Aug 28, 2007

Lab working on dying-tree problem

KATY KORKOS Monitor Reporter

Commuters on East Jemez Road between N.M. 4 and the Los Alamos National Laboratory (LANL) have noticed dead and dying trees and shrubs directly adjacent to the road for several weeks now. LANL owns the land on either side of the road in the affected area.

LANL spokesman Steven Sandoval stated Thursday that LANL's contractor for road maintenance, KSL Services, was investigating the problem of dying shrubs and trees along LANL maintained roads.

"KSL Services employee Dan Humbles is aware of the dying or dead brush, juniper and shrubs along both sides of the truck route, from N.M. 4 west to about LANSCE," Sandoval said in the laboratory statement. He said he is also aware of other reports of dying/dead shrubs etc. in isolated areas around Technical Area 3 and University House, a facility also at TA-3.

Sandoval said KSL has provided cuttings from the plants to Carlos Valdez, the county's extension agent, who sent the cuttings to New Mexico State University to be analyzed. Tests should be able to ascertain whether the plants died because of an insect infestation, drought, problems with the soil or some other cause.

NMSU, located in Las Cruces, maintains a "Plant Diagnostic Clinic" as part of its Extension Plant Sciences Department within the College of Agriculture, which "is designed to provide plant diagnostic services for the state of New Mexico," according to the extension services website.

"The Plant Diagnostic Clinic works very closely with the New Mexico Cooperative Extension county offices. Our services include analysis of plant material for plant pathogens and environmental stresses," the website states.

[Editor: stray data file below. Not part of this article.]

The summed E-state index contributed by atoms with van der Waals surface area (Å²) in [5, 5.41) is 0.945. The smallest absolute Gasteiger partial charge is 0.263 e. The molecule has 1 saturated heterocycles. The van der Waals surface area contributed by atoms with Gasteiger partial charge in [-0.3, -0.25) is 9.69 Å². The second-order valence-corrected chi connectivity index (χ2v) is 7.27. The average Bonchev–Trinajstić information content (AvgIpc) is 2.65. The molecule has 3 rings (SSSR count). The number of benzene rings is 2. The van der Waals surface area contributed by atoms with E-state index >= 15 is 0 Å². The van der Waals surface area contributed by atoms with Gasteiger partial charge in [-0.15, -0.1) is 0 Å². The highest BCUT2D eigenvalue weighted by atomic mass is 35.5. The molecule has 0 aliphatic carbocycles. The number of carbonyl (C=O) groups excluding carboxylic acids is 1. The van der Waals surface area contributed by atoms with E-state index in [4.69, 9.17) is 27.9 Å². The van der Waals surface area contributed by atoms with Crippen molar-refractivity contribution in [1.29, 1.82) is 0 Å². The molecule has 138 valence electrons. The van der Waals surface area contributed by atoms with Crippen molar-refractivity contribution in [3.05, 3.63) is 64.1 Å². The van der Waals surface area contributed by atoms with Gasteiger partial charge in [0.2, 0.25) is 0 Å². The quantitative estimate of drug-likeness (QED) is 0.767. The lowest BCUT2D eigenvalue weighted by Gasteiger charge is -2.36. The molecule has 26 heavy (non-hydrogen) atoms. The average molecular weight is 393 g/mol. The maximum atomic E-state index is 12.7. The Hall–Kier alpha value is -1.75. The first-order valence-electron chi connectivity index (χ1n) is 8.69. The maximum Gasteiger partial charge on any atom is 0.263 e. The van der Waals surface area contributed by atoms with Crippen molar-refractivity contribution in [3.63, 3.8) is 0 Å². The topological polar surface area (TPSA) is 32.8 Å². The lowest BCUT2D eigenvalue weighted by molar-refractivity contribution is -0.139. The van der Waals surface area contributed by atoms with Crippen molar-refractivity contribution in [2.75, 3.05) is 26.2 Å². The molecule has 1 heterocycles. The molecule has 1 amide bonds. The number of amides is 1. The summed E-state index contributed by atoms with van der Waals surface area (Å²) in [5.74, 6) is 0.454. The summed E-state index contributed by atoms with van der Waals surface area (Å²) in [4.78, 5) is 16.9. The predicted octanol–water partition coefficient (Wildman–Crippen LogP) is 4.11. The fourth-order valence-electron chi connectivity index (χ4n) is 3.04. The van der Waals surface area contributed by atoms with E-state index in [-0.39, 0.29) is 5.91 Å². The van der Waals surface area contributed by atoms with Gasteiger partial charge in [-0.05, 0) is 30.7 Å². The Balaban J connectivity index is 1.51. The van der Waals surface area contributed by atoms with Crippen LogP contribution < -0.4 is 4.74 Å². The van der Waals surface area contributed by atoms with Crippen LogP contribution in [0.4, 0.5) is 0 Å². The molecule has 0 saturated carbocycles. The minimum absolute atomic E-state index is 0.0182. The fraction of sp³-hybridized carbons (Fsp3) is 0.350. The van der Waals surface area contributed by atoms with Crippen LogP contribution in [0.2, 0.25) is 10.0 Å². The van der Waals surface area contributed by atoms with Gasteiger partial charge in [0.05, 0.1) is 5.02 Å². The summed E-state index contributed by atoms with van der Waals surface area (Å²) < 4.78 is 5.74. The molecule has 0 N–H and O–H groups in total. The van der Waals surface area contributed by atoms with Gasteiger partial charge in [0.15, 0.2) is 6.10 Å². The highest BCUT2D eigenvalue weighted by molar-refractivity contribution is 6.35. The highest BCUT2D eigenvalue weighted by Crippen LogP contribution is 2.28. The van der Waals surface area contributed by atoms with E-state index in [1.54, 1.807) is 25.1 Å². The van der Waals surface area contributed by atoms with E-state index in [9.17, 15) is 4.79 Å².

"It generally takes about a week to get results back," Valdez said, "unless they have to do a culture for pathogens."


Anonymous said...

Why would anyone be dying trees? Doesn't make sense.

Anonymous said...

Well, you know: ever since the Cerro Grande fire, things have been kind of brown in, and around Los Alamos. So one day a Real Bright Fellow came up with the idea to dye the trees so that it looked, well, less brown in the neighborhood.

How's it working so far?

Anonymous said...

Ooooh! Spooky! Dieing trees in Los Alamos. What a scary mystery. Someone better tell NNSA about this right away so we can spend millions of dollars trying to correct this action. Trees should never die. It must be caused by some nefarious actions being done by LANL. BTW, the frogs around here all have six legs and jump backwards. Go figure.

Anonymous said...

And, 9:20PM, all the posters post weird comments (me included, I know) - especially those who don't live in Los Alamos. Must be some quantum entanglement phenomenon.

Anonymous said...

The result of salting the road to remove snow and ice. A custom from the distant past.